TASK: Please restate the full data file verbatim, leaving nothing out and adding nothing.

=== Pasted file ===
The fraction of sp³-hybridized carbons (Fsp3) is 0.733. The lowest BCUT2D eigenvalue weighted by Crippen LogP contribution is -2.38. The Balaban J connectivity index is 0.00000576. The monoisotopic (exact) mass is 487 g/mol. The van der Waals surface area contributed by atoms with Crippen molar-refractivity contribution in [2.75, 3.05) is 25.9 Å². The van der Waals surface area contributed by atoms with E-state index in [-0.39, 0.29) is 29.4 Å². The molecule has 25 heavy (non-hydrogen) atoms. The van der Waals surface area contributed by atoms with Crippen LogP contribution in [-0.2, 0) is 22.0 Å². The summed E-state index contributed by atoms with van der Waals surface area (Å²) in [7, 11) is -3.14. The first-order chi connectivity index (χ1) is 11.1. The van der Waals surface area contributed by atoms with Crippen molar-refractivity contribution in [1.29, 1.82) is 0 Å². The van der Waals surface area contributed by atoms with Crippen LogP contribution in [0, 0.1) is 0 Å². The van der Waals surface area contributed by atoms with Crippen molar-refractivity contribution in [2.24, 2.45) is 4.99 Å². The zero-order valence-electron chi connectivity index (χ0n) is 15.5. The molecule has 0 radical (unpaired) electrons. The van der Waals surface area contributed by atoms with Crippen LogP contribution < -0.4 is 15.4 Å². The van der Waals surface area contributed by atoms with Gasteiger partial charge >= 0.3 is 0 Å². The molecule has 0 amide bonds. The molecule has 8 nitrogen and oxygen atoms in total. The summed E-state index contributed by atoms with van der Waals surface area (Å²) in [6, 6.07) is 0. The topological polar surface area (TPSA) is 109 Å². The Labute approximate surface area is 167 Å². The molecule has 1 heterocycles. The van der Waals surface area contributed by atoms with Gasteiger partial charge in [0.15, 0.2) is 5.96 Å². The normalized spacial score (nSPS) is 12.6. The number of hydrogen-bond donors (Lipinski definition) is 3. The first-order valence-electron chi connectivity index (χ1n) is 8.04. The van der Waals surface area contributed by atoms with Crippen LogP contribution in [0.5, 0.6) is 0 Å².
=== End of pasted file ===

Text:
The fraction of sp³-hybridized carbons (Fsp3) is 0.733. The lowest BCUT2D eigenvalue weighted by Crippen LogP contribution is -2.38. The Balaban J connectivity index is 0.00000576. The monoisotopic (exact) mass is 487 g/mol. The van der Waals surface area contributed by atoms with Crippen molar-refractivity contribution in [2.75, 3.05) is 25.9 Å². The van der Waals surface area contributed by atoms with E-state index in [-0.39, 0.29) is 29.4 Å². The molecule has 25 heavy (non-hydrogen) atoms. The van der Waals surface area contributed by atoms with Crippen LogP contribution in [-0.2, 0) is 22.0 Å². The summed E-state index contributed by atoms with van der Waals surface area (Å²) in [7, 11) is -3.14. The first-order chi connectivity index (χ1) is 11.1. The van der Waals surface area contributed by atoms with Crippen molar-refractivity contribution in [1.29, 1.82) is 0 Å². The van der Waals surface area contributed by atoms with Crippen LogP contribution in [0, 0.1) is 0 Å². The van der Waals surface area contributed by atoms with Crippen molar-refractivity contribution in [2.24, 2.45) is 4.99 Å². The zero-order valence-electron chi connectivity index (χ0n) is 15.5. The molecule has 0 radical (unpaired) electrons. The van der Waals surface area contributed by atoms with Crippen LogP contribution < -0.4 is 15.4 Å². The van der Waals surface area contributed by atoms with Gasteiger partial charge >= 0.3 is 0 Å². The molecule has 0 amide bonds. The molecule has 8 nitrogen and oxygen atoms in total. The summed E-state index contributed by atoms with van der Waals surface area (Å²) in [6, 6.07) is 0. The topological polar surface area (TPSA) is 109 Å². The Labute approximate surface area is 167 Å². The molecule has 1 heterocycles. The van der Waals surface area contributed by atoms with Gasteiger partial charge in [0.15, 0.2) is 5.96 Å². The normalized spacial score (nSPS) is 12.6. The number of hydrogen-bond donors (Lipinski definition) is 3. The first-order valence-electron chi connectivity index (χ1n) is 8.04. The van der Waals surface area contributed by atoms with Crippen LogP contribution in [0.5, 0.6) is 0 Å².